The ground floor works as a general reading space for the public to find dated and modern day fashion magazines and books. There are three study rooms positioned at the left of the ground floor for those requiring to use the space for general reading. The perforated metal that runs from the entrance and forms the stairs is designed from researching into catwalk outfits using laser cut prints. The walkway from the entrance into the building mirrors a catwalk, not only due to the different texture against the tiled floor, but by the different noise your footsteps would have walking down it. The grand staircase uses this material throughout all two floors, creating the backbone of this building. I wanted this design to be chic and luxurious, capturing the materials and design found within fashion and fashion houses.
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The first floor holds a cafe with seating that overlooks the entrance. This gives the people sat eating lunch a sense of being at a catwalk as they will be overlooking the people entering and exiting the building via the metal walkway. The people entering will not notice this until they themselves are upstairs and viewing those downstairs. Ipads and e-learning docks will also be held on the first floor for those wanting to use apps and computers due to learning facilities or through sharing on social media. This modern way of accessing data will encourage a younger generation to use the space, as well as an older generation interested in learning in using new software or accessing the internet they may not acquire at home. The second floor is the specialist floor, acting as a quiet learning space. The rows of desks and computers allow those using the information for either research, inspiring their own designs or copying images will contrast to the more 'social' feel downstairs.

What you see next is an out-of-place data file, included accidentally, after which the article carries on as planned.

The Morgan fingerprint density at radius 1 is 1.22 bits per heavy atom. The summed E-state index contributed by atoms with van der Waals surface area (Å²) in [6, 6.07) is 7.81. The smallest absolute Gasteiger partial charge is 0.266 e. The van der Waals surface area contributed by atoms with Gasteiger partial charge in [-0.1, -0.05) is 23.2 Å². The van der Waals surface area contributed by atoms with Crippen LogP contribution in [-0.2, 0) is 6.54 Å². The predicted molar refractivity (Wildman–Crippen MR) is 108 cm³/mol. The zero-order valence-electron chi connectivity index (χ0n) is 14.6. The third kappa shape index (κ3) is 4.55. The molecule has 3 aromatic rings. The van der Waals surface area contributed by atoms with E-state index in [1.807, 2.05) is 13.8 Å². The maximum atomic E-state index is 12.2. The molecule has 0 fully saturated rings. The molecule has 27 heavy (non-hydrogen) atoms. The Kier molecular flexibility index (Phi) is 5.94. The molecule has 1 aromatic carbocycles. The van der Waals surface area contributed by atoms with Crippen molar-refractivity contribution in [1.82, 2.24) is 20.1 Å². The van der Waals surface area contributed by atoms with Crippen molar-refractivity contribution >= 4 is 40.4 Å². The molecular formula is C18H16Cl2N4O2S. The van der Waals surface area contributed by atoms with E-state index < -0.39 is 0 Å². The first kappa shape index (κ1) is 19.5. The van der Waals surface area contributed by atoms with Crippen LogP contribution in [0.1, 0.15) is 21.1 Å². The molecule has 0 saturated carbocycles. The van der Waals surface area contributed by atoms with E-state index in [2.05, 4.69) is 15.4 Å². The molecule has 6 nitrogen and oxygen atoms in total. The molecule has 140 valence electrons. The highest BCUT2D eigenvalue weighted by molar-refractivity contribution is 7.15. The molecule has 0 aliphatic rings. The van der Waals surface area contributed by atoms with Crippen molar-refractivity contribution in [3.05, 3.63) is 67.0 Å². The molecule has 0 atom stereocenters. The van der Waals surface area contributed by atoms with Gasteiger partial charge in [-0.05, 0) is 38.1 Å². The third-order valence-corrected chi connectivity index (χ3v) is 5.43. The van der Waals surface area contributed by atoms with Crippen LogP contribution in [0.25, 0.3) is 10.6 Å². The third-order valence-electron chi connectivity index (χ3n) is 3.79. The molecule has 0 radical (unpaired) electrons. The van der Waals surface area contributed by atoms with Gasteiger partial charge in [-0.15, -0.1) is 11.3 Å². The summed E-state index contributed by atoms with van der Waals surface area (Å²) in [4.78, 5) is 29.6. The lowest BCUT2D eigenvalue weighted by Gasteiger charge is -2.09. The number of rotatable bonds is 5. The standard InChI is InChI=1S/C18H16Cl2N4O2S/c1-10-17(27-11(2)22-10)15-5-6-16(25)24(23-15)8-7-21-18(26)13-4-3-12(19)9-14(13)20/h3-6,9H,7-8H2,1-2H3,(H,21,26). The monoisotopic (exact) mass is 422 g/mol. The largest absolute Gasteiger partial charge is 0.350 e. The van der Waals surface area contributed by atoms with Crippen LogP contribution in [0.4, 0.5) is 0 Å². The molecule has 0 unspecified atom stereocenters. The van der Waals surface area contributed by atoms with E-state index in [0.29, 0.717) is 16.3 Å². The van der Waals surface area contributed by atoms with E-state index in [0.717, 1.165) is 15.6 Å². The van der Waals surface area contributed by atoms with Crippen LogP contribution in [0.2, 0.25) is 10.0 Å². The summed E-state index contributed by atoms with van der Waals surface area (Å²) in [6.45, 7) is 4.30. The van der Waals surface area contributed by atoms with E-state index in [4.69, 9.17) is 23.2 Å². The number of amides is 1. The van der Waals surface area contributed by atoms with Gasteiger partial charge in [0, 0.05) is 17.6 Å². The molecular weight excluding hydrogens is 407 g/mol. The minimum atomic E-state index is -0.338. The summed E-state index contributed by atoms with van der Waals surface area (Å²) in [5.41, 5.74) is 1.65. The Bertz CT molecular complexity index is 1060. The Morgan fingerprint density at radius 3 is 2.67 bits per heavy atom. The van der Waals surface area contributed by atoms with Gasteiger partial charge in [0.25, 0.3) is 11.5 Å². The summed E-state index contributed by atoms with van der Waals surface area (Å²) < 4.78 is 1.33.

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Fashion Magazine Library & Archive Project

The idea behind the fashion magazine archive was due to the absence of a fashion related exhibition space or gallery in Lincoln. With the Lace Museum in Nottingham being the closest input to the fashion world, I decided to create a space that would celebrate the history of fashion.
The art college at the top of steep hill along with the fashion course at the local university would both benefit from this type of design introduced to the city, as well as the unique boutiques that thrive in the bail gate.
Monochrome materials and chic lighting were the building blocks for this design using the staircase as the structural backbone that linked each floor.

Lucy Parker
Interior Architect Student Lincoln, United Kingdom